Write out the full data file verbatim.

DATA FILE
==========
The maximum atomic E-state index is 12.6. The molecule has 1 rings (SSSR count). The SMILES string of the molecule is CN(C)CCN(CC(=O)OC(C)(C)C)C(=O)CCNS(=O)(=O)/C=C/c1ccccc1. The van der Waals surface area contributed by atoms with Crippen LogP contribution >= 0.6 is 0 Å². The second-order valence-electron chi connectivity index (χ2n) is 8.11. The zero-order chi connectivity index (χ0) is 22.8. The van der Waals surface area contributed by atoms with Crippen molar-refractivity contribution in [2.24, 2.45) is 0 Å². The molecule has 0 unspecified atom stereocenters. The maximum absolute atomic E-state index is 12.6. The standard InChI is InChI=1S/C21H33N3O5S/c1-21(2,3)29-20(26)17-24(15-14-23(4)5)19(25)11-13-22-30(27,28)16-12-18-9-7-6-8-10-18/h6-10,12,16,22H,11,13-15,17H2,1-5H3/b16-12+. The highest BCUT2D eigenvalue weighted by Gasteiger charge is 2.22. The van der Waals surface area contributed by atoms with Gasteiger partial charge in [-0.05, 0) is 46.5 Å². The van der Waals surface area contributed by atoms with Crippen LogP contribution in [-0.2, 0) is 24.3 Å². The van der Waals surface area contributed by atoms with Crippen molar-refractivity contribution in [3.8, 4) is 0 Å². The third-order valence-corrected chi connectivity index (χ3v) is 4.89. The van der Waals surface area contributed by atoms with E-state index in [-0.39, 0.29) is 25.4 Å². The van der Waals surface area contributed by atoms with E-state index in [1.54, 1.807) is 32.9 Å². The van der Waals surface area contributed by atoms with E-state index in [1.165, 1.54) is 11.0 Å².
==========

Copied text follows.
The maximum atomic E-state index is 12.6. The molecule has 1 rings (SSSR count). The SMILES string of the molecule is CN(C)CCN(CC(=O)OC(C)(C)C)C(=O)CCNS(=O)(=O)/C=C/c1ccccc1. The van der Waals surface area contributed by atoms with Crippen LogP contribution >= 0.6 is 0 Å². The second-order valence-electron chi connectivity index (χ2n) is 8.11. The zero-order chi connectivity index (χ0) is 22.8. The van der Waals surface area contributed by atoms with Crippen molar-refractivity contribution in [2.24, 2.45) is 0 Å². The molecule has 0 unspecified atom stereocenters. The maximum absolute atomic E-state index is 12.6. The standard InChI is InChI=1S/C21H33N3O5S/c1-21(2,3)29-20(26)17-24(15-14-23(4)5)19(25)11-13-22-30(27,28)16-12-18-9-7-6-8-10-18/h6-10,12,16,22H,11,13-15,17H2,1-5H3/b16-12+. The highest BCUT2D eigenvalue weighted by Gasteiger charge is 2.22. The van der Waals surface area contributed by atoms with Gasteiger partial charge in [-0.05, 0) is 46.5 Å². The van der Waals surface area contributed by atoms with Crippen LogP contribution in [-0.2, 0) is 24.3 Å². The van der Waals surface area contributed by atoms with Crippen molar-refractivity contribution in [3.8, 4) is 0 Å². The third-order valence-corrected chi connectivity index (χ3v) is 4.89. The van der Waals surface area contributed by atoms with E-state index in [-0.39, 0.29) is 25.4 Å². The van der Waals surface area contributed by atoms with E-state index in [1.54, 1.807) is 32.9 Å². The van der Waals surface area contributed by atoms with E-state index in [1.165, 1.54) is 11.0 Å².